Sociedade Brasileira de Dermatolodia Surgical & Cosmetic Dermatology


ISSN-e 1984-8773

Volume 3 Number 3

Back to summary


Continuing medical education

Mohs micrographic surgery

Cirurgia micrográfica de Mohs

Nilton de Ávila Reis1, Luciana Cirillo Maluf Azevedo1, Hamilton Ometto Stolf1, Keyvan Nouri1, Arash Kimyai-Asadi1, Leonard Harry Goldberg1

Received on: 20/05/2011
Approved on: 10/8/2011

This study was carried out at the author’s
private practice - São Paulo (SP), Brazil.

Conflicts of interests: None
Financial support: None



Mohs Micrographic Surgery is regarded as a very useful technique for the excision of difficult to han- dle skin cancers. The procedure is divided into clearly defined steps: tumor evaluation and marking, tumor exeresis, tissue preparation and mapping, histologic processing and analysis, and closing of the surgical wound. The histologic analysis of all surgical margins leads to higher cure rates and tissue conservation, which make the procedure safer and more reliable.



Mohs Micrographic Surgery (MMS) is considered to be the most reliable conservative method for treating cutaneous malignancies. It is a surgical procedure carried out in progres- sive stages; sections are made observing meticulously mapped margins until the tumor is completely removed. In addition to boasting higher cure rates than other treatment types, MMS helps preserve the maximum amount of healthy tissue 1 .

The MMS technique has continuously evolved since it was first described and is currently the treatment of choice for tumors located in critical areas, sites that have previously undergone radiotherapy, large or recurring tumors, and tumors with aggressive histological characteristics In 1941, Frédéric Mohs described a new surgical technique for the phased removal of skin cancers through in situ fixation of cutaneous tissue 2 . After fixing the tumor, Mohs excised the cancer and cut the excised piece into tangential sections that included as much of the epidermis as the underlying tissue. These cuts were car- ried out with enough depth to allow microscopic analysis of the margins.

Several types of procedures, such as curettage and elec- trodissection (CE), cryotherapy, photodynamic therapy, radio- therapy, conventional surgery and MMS, have been used to treat skin cancers. Cryotherapy, CE and radiotherapy are destructive procedures based on visual and clinical assessments of the extent of the tumor; there is only a limited ability to check the free margins when using these methods. With 3-6 mm safety mar- gins, conventional exeresis is used in the majority of skin can- cers 3 . Although conventional exeresis is systematically followed by histological analysis of the surgical margins 4 , these assess- ments are limited compared to those of MMS, in which all peripheral and deep margins are analyzed (Figure 1).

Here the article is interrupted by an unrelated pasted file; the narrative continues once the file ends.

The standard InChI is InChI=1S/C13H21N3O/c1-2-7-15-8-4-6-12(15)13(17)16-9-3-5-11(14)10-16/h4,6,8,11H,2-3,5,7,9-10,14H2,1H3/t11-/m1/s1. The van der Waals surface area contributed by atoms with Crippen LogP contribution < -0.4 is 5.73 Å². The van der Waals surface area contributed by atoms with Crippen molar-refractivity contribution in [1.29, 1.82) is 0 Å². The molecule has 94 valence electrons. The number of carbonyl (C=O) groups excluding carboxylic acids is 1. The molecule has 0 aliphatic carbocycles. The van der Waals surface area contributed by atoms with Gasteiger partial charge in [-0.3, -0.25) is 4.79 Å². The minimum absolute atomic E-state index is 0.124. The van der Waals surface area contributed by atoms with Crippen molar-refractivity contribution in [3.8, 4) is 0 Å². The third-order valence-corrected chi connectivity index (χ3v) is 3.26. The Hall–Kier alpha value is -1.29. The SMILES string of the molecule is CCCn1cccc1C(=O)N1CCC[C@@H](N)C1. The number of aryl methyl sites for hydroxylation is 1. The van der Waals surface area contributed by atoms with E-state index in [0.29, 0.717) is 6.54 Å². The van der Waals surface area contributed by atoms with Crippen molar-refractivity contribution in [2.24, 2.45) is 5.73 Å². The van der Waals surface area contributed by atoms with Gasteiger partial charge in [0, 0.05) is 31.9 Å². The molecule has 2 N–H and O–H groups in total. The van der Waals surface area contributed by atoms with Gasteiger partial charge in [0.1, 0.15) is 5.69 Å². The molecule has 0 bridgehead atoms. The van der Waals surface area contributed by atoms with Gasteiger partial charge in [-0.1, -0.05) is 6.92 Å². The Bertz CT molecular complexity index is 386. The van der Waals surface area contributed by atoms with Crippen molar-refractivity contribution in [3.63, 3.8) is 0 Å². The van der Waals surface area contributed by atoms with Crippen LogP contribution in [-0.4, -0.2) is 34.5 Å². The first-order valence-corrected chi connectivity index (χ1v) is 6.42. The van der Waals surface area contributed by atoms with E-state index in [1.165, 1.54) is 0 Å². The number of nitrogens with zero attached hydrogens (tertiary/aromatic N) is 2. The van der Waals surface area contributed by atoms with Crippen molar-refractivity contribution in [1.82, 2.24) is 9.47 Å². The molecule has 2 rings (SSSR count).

Although conventional treatments yield high cure rates for small and well-delimited skin cancers in general, MMS yields higher cure rates for both primary and recurrent tumors 5,6 . The 5-year recurrence rates for primary and recurrent basal cell car- cinomas treated conventionally are 10% and 17%, respectively. When treated with MMS, those rates fall to 1% and 6% 6 .

Besides presenting considerably higher cure rates than con- ventional surgery, MMS allows greater preservation of healthy tissue around the lesion. In order to obtain cure rates similar to those achieved with MMS, conventional surgery frequently needs much more extensive margins. For instance, the cure rate for conventional excisions of basal cell carcinomas with less than 10 mm with 3-mm margins is 85%. A 4-mm margin would increase the cure rate to 95%7. For large sclerosing or recurrent basal cell carcinomas, sections with 13-15 mm margins are nec- essary in order to obtain a 99% cure rate 8 .

A biopsy to confirm a skin cancer diagnosis is usually car- ried out before MMS is recommended. The indications for MMS are well established, especially for non-melanoma skin cancers (Table 1). The role of MMS in the treatment of other tumors such as melanoma and Merkel Cell Carcinomas is more controversial; its indication depends on the dermatologist''''''''s pref- erence and comfort.


The MMS technique includes the examination and mark- ing of the area to be excised, the removal and mapping of the surgical piece, and the histological processing and microscopic examination (Figure 2). The procedure is repeated until there are no traces of tumor in the surgical margins. Once the tumor is completely removed, the surgical wound is closed.